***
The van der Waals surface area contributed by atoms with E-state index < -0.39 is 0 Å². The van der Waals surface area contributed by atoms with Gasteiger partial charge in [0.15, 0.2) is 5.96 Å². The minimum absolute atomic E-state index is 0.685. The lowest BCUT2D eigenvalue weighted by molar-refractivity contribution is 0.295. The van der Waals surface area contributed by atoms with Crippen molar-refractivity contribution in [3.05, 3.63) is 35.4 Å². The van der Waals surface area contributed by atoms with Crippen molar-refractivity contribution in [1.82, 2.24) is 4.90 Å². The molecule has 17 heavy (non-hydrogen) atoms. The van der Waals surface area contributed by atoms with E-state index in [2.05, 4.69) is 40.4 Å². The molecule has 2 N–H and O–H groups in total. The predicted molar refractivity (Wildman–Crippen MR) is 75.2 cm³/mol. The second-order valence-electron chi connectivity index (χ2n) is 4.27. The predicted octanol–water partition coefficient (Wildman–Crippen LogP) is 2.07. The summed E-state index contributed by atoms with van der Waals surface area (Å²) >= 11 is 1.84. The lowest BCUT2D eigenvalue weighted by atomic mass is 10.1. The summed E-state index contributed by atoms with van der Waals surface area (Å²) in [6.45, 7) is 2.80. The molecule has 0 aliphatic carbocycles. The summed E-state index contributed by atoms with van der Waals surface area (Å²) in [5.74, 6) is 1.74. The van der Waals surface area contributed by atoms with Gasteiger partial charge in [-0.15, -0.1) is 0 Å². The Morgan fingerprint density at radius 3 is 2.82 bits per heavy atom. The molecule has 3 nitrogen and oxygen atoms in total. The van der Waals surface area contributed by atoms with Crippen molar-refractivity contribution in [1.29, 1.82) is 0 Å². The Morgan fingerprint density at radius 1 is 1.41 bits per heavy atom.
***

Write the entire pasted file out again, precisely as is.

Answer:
The van der Waals surface area contributed by atoms with E-state index < -0.39 is 0 Å². The van der Waals surface area contributed by atoms with Gasteiger partial charge in [0.15, 0.2) is 5.96 Å². The minimum absolute atomic E-state index is 0.685. The lowest BCUT2D eigenvalue weighted by molar-refractivity contribution is 0.295. The van der Waals surface area contributed by atoms with Crippen molar-refractivity contribution in [3.05, 3.63) is 35.4 Å². The van der Waals surface area contributed by atoms with Crippen molar-refractivity contribution in [1.82, 2.24) is 4.90 Å². The molecule has 17 heavy (non-hydrogen) atoms. The van der Waals surface area contributed by atoms with E-state index in [2.05, 4.69) is 40.4 Å². The molecule has 2 N–H and O–H groups in total. The predicted molar refractivity (Wildman–Crippen MR) is 75.2 cm³/mol. The second-order valence-electron chi connectivity index (χ2n) is 4.27. The predicted octanol–water partition coefficient (Wildman–Crippen LogP) is 2.07. The summed E-state index contributed by atoms with van der Waals surface area (Å²) >= 11 is 1.84. The lowest BCUT2D eigenvalue weighted by atomic mass is 10.1. The summed E-state index contributed by atoms with van der Waals surface area (Å²) in [6.45, 7) is 2.80. The molecule has 0 aliphatic carbocycles. The summed E-state index contributed by atoms with van der Waals surface area (Å²) in [5.74, 6) is 1.74. The van der Waals surface area contributed by atoms with Gasteiger partial charge in [-0.15, -0.1) is 0 Å². The Morgan fingerprint density at radius 3 is 2.82 bits per heavy atom. The molecule has 3 nitrogen and oxygen atoms in total. The van der Waals surface area contributed by atoms with Crippen molar-refractivity contribution in [1.29, 1.82) is 0 Å². The Morgan fingerprint density at radius 1 is 1.41 bits per heavy atom.